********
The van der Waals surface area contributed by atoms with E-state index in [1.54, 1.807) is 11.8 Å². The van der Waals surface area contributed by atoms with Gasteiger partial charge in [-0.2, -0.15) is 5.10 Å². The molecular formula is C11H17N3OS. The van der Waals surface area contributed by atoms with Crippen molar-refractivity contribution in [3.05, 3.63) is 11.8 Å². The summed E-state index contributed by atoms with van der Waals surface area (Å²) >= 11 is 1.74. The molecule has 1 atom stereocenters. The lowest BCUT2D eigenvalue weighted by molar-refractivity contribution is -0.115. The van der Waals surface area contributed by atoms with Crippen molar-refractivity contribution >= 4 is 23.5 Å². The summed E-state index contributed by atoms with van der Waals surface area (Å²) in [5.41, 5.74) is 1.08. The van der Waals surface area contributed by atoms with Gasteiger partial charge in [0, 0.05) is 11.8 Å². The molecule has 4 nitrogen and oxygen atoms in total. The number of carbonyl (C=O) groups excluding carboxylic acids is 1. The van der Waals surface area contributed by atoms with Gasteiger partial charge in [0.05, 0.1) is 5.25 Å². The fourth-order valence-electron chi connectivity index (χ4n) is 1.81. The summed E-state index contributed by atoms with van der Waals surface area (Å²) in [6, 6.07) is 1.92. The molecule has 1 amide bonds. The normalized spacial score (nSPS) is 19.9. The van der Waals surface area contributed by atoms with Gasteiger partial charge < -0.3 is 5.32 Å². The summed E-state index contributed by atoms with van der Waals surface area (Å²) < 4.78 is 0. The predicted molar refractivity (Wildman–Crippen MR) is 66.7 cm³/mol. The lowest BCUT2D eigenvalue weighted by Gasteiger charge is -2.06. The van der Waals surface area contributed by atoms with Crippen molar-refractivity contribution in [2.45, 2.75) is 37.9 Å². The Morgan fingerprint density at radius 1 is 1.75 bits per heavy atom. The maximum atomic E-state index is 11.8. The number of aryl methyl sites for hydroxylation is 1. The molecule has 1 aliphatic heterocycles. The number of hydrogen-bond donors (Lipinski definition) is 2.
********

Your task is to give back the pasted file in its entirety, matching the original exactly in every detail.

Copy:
The van der Waals surface area contributed by atoms with E-state index in [1.54, 1.807) is 11.8 Å². The van der Waals surface area contributed by atoms with Gasteiger partial charge in [-0.2, -0.15) is 5.10 Å². The molecular formula is C11H17N3OS. The van der Waals surface area contributed by atoms with Crippen molar-refractivity contribution in [3.05, 3.63) is 11.8 Å². The summed E-state index contributed by atoms with van der Waals surface area (Å²) >= 11 is 1.74. The molecule has 1 atom stereocenters. The lowest BCUT2D eigenvalue weighted by molar-refractivity contribution is -0.115. The van der Waals surface area contributed by atoms with Crippen molar-refractivity contribution >= 4 is 23.5 Å². The summed E-state index contributed by atoms with van der Waals surface area (Å²) in [5.41, 5.74) is 1.08. The van der Waals surface area contributed by atoms with Gasteiger partial charge in [0, 0.05) is 11.8 Å². The molecule has 4 nitrogen and oxygen atoms in total. The number of carbonyl (C=O) groups excluding carboxylic acids is 1. The van der Waals surface area contributed by atoms with Gasteiger partial charge in [0.05, 0.1) is 5.25 Å². The fourth-order valence-electron chi connectivity index (χ4n) is 1.81. The summed E-state index contributed by atoms with van der Waals surface area (Å²) in [6, 6.07) is 1.92. The molecule has 1 amide bonds. The normalized spacial score (nSPS) is 19.9. The van der Waals surface area contributed by atoms with Gasteiger partial charge < -0.3 is 5.32 Å². The summed E-state index contributed by atoms with van der Waals surface area (Å²) < 4.78 is 0. The predicted molar refractivity (Wildman–Crippen MR) is 66.7 cm³/mol. The lowest BCUT2D eigenvalue weighted by Gasteiger charge is -2.06. The van der Waals surface area contributed by atoms with Crippen molar-refractivity contribution in [2.45, 2.75) is 37.9 Å². The Morgan fingerprint density at radius 1 is 1.75 bits per heavy atom. The maximum atomic E-state index is 11.8. The number of aryl methyl sites for hydroxylation is 1. The molecule has 1 aliphatic heterocycles. The number of hydrogen-bond donors (Lipinski definition) is 2.